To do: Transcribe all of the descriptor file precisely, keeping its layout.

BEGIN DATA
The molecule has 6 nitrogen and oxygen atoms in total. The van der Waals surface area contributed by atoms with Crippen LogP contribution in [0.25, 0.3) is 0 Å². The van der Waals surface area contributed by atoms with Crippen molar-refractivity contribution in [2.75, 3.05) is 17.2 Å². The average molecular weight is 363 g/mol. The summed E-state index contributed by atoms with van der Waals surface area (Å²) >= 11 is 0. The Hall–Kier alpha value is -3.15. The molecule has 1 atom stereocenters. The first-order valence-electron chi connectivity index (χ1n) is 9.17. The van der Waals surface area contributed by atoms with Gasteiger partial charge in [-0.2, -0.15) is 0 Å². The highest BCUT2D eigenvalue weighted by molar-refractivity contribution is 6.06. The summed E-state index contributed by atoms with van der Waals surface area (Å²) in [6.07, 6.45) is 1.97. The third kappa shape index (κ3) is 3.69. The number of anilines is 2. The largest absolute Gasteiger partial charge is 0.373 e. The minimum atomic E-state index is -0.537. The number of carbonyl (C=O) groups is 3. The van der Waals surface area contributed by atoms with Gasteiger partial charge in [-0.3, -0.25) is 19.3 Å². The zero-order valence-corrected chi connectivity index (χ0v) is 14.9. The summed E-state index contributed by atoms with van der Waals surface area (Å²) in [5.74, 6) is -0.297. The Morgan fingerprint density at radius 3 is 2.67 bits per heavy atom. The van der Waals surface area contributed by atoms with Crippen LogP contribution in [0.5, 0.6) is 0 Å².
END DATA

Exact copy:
The molecule has 6 nitrogen and oxygen atoms in total. The van der Waals surface area contributed by atoms with Crippen LogP contribution in [0.25, 0.3) is 0 Å². The van der Waals surface area contributed by atoms with Crippen molar-refractivity contribution in [2.75, 3.05) is 17.2 Å². The average molecular weight is 363 g/mol. The summed E-state index contributed by atoms with van der Waals surface area (Å²) >= 11 is 0. The Hall–Kier alpha value is -3.15. The molecule has 1 atom stereocenters. The first-order valence-electron chi connectivity index (χ1n) is 9.17. The van der Waals surface area contributed by atoms with Gasteiger partial charge in [-0.2, -0.15) is 0 Å². The highest BCUT2D eigenvalue weighted by molar-refractivity contribution is 6.06. The summed E-state index contributed by atoms with van der Waals surface area (Å²) in [6.07, 6.45) is 1.97. The third kappa shape index (κ3) is 3.69. The number of anilines is 2. The largest absolute Gasteiger partial charge is 0.373 e. The minimum atomic E-state index is -0.537. The number of carbonyl (C=O) groups is 3. The van der Waals surface area contributed by atoms with Gasteiger partial charge in [-0.3, -0.25) is 19.3 Å². The zero-order valence-corrected chi connectivity index (χ0v) is 14.9. The summed E-state index contributed by atoms with van der Waals surface area (Å²) in [5.74, 6) is -0.297. The Morgan fingerprint density at radius 3 is 2.67 bits per heavy atom. The van der Waals surface area contributed by atoms with Crippen LogP contribution in [0.5, 0.6) is 0 Å².